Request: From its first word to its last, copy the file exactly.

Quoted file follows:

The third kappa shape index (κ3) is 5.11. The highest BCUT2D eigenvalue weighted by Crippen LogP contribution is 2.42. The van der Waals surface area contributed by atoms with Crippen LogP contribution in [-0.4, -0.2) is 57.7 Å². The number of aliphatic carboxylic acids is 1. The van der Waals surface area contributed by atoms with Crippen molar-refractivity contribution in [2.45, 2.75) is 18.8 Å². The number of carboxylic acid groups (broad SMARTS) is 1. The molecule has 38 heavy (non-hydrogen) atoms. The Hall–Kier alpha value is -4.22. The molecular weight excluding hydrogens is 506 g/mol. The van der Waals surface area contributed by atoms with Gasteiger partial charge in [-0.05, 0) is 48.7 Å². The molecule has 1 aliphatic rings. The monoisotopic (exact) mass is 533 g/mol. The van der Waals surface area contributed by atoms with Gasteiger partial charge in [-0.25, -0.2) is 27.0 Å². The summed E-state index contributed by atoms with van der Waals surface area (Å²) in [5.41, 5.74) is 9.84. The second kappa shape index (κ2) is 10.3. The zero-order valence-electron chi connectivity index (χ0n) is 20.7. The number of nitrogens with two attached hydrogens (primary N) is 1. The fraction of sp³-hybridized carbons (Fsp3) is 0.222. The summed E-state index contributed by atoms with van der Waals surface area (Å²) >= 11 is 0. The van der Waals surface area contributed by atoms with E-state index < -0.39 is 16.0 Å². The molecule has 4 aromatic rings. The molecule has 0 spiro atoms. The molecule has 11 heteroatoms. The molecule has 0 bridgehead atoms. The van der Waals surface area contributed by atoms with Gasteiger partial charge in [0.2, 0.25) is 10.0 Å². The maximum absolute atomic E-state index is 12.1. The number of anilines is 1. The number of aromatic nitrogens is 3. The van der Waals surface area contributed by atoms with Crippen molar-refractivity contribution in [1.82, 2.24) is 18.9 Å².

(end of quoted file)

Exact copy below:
The third kappa shape index (κ3) is 5.11. The highest BCUT2D eigenvalue weighted by Crippen LogP contribution is 2.42. The van der Waals surface area contributed by atoms with Crippen LogP contribution in [-0.4, -0.2) is 57.7 Å². The number of aliphatic carboxylic acids is 1. The van der Waals surface area contributed by atoms with Crippen molar-refractivity contribution in [2.45, 2.75) is 18.8 Å². The number of carboxylic acid groups (broad SMARTS) is 1. The molecule has 38 heavy (non-hydrogen) atoms. The Hall–Kier alpha value is -4.22. The molecular weight excluding hydrogens is 506 g/mol. The van der Waals surface area contributed by atoms with Gasteiger partial charge in [-0.05, 0) is 48.7 Å². The molecule has 1 aliphatic rings. The monoisotopic (exact) mass is 533 g/mol. The van der Waals surface area contributed by atoms with Gasteiger partial charge in [-0.25, -0.2) is 27.0 Å². The summed E-state index contributed by atoms with van der Waals surface area (Å²) in [5.41, 5.74) is 9.84. The second kappa shape index (κ2) is 10.3. The zero-order valence-electron chi connectivity index (χ0n) is 20.7. The number of nitrogens with two attached hydrogens (primary N) is 1. The fraction of sp³-hybridized carbons (Fsp3) is 0.222. The summed E-state index contributed by atoms with van der Waals surface area (Å²) >= 11 is 0. The van der Waals surface area contributed by atoms with E-state index < -0.39 is 16.0 Å². The molecule has 4 aromatic rings. The molecule has 0 spiro atoms. The molecule has 11 heteroatoms. The molecule has 0 bridgehead atoms. The van der Waals surface area contributed by atoms with Gasteiger partial charge in [0.2, 0.25) is 10.0 Å². The maximum absolute atomic E-state index is 12.1. The number of anilines is 1. The number of aromatic nitrogens is 3. The van der Waals surface area contributed by atoms with Crippen molar-refractivity contribution in [1.82, 2.24) is 18.9 Å².